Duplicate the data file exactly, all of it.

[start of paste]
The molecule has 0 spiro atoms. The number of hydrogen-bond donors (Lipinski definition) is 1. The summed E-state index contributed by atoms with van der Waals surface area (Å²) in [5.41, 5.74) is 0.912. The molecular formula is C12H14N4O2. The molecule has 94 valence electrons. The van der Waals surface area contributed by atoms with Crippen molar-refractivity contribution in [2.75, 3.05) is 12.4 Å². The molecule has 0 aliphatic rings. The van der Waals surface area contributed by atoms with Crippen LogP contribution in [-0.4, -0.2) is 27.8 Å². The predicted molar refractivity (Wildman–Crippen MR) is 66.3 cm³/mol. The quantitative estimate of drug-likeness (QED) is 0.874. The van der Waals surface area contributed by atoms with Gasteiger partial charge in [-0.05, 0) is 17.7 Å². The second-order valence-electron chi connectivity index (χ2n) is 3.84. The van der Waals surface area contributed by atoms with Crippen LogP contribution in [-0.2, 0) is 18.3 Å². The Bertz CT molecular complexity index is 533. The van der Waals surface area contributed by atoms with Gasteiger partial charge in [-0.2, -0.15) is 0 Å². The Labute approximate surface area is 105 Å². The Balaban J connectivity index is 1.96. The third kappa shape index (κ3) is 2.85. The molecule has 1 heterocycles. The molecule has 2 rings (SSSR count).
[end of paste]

The molecule has 0 spiro atoms. The number of hydrogen-bond donors (Lipinski definition) is 1. The summed E-state index contributed by atoms with van der Waals surface area (Å²) in [5.41, 5.74) is 0.912. The molecular formula is C12H14N4O2. The molecule has 94 valence electrons. The van der Waals surface area contributed by atoms with Crippen molar-refractivity contribution in [2.75, 3.05) is 12.4 Å². The molecule has 0 aliphatic rings. The van der Waals surface area contributed by atoms with Crippen LogP contribution in [-0.4, -0.2) is 27.8 Å². The predicted molar refractivity (Wildman–Crippen MR) is 66.3 cm³/mol. The quantitative estimate of drug-likeness (QED) is 0.874. The van der Waals surface area contributed by atoms with Gasteiger partial charge in [-0.05, 0) is 17.7 Å². The second-order valence-electron chi connectivity index (χ2n) is 3.84. The van der Waals surface area contributed by atoms with Crippen LogP contribution in [-0.2, 0) is 18.3 Å². The Bertz CT molecular complexity index is 533. The van der Waals surface area contributed by atoms with Gasteiger partial charge in [-0.2, -0.15) is 0 Å². The Labute approximate surface area is 105 Å². The Balaban J connectivity index is 1.96. The third kappa shape index (κ3) is 2.85. The molecule has 1 heterocycles. The molecule has 2 rings (SSSR count).